Makerere University Hospital is in a sorry state. The once glorified Makerere University Hospital operates in dilapidated structures, lacks reliable electricity and is poorly staffed. Originally, a 32 bed hospital serving both out-patients and inpatients including university staff, students and neighboring communities, the hospital has now reduced to 22 beds.
According to the University website, Makerere university hospital offers both curative and preventive services. The dental unit offers extraction, scaling, polishing and filling-in services for the teeth. There is also a new and modern X-ray unit which deals with all X-ray diagnosis. The Laboratory concerns itself with examining samples of blood, stool and Urine.
In addition, it also offers maternal Child-health and Family Planning Clinic deals with the immunization of children and students, dispenses vaccines and contraceptives, first aid during student strikes and university functions like graduations among others.
Dr. Margret Wandera, the Director Makerere University Hospital, says their biggest challenge is understaffing and inadequate resources. According to Wandera, because of its capacity the hospital is supposed to have 74 workers. However, currently there are 54 staffs with only 3 doctors, 2 clinical officers and two nurses only available at night.
The rest of the workers are cleaners, rendering the hospital short of skilled workers. “When I joined this hospital in September 2014 as the acting director, there are some things that I put on my top priority list like increasing staff, but up to today I have never achieved it because of the government ban on recruitment,” she said in an interview.
“We have three doctors, one physician, one radiologist, one public health doctor and two clinical officers who are on a six months contract. As a result, we have even elevated some of the cleaners who have upgraded to serve as book keepers,” she added. According to Wandera, due to staff shortage they have teamed up with other partners to provide some services. “We have partitioned some of the wards because of the few resources to run the hospital. We are partnering with some organisations for instance to provide Safe Male Circumcision (SMC) services,” said Dr. Wandera.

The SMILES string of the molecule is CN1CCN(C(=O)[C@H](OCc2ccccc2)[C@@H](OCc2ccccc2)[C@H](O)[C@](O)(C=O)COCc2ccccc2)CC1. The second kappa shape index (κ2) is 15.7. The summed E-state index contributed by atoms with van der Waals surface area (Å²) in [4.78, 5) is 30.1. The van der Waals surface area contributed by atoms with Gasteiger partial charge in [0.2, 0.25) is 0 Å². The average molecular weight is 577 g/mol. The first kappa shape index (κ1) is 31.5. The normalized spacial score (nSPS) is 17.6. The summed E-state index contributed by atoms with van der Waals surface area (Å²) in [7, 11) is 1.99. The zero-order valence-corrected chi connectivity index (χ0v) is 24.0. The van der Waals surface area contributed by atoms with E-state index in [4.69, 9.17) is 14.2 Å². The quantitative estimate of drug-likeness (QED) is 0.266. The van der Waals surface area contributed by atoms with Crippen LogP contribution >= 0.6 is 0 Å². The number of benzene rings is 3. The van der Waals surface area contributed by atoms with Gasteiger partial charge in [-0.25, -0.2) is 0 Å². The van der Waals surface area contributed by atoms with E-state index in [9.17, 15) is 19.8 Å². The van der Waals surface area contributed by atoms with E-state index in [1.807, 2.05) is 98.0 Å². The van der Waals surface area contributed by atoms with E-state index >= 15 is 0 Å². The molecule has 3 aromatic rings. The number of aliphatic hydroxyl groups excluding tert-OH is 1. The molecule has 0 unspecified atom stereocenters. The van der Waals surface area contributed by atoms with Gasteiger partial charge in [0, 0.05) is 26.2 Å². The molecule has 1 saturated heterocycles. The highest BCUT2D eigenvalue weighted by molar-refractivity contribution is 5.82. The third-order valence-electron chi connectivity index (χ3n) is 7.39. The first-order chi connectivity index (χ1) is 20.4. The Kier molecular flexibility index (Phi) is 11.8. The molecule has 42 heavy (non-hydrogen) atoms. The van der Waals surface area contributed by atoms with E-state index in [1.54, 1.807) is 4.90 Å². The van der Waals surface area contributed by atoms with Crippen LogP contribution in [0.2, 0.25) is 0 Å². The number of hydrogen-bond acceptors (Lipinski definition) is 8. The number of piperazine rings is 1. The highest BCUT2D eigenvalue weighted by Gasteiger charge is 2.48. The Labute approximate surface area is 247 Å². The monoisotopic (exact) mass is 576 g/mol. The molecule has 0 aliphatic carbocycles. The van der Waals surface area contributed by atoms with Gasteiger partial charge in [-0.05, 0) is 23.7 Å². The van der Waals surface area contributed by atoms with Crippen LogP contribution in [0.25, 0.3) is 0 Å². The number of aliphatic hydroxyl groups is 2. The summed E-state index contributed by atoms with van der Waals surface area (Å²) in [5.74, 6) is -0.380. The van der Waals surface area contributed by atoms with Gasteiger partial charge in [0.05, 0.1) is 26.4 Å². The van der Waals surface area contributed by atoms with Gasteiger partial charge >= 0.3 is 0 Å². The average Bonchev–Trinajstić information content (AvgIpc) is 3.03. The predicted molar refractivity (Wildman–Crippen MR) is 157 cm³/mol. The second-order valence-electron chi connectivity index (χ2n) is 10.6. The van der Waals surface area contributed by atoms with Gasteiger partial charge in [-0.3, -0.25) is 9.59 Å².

Adding that, “X-ray services are outsourced because we cannot afford the cost of maintaining some of the machines. And we don’t have staff to operate some of the units.” In the recent past, the hospital has registered declining performance with some services being stopped; it is more of a neglected section of the university.
Dr. Wandera says “The inpatient hospital services are restricted to students from Makerere University; this university hospital handles largely students. On a semester basis, we can handle between 700-900 patients.” “We offer services to different university units, but we are too stretched. That ambulance is my car. It’s what I use to monitor, deliver medicine to Jinja campus, Kabanyolo and main campus,” said Dr. Wandera.
Prof. Barnabas Nawangwe, the Deputy Vice Chancellor Makerere University confirms the deplorable state of the hospital, saying their major problem is poor funding.
Prof. Nawangwe says they are hunting for partners to transform the hospital into a teaching hospital.
Every student pays Shillings 10,000 for the services at the hospital for their entire period of study. Dr. Wandera says the money is used for running costs of the hospital, which is insufficient. Students in other universities such Kyambogo pay Shillings 50,000 as medical contribution every semester.
Before 1972, the university maintained a health post known as Makerere University Students Health Service or Sick Bay at the current Makerere University Police Post. In 1972, when Idi Amin expelled Asians, the university acquired the premises formerly known as Nile Nursing Home.
The university Sick Bay relocated to the new premises. On 16 February 1978, President Idi Amin visited the Sick Bay and elevated it to a Hospital status. According to Makerere University Hospital Situation Report of 2015 conducted by the students’ guild, the hospital as of July 2015 was offering comprehensive health care to the students, staff and their families as well as the surrounding communities serving a population of about 60,000 people.
The hospital is located on Makerere hill road off Gadaffi road about 2 kilo meters southwest of Mulago National Referral Hospital.
By Robert Ssegawa.
Police in Kampala have killed a suspected thug alleged to be behind the killing and aggravated robberies in areas like Luweero, Kawempe, Nangabo, Makindye, Mukono and others areas.
According to the police spokesperson Fred Enanga, Corporal Tindimwebwa Kenneth was arrest in Nakasongola district with a gun but in a process of resisting he was short and later died in Mulago.
Upon investigation police have got incriminating evidence showing that he was the leader of a group that killed Nakawa Juliet in Mukono after robbing 7 million from her, it’s the same suspect who killed Sewaka Husein a police officer in Luweero and several others .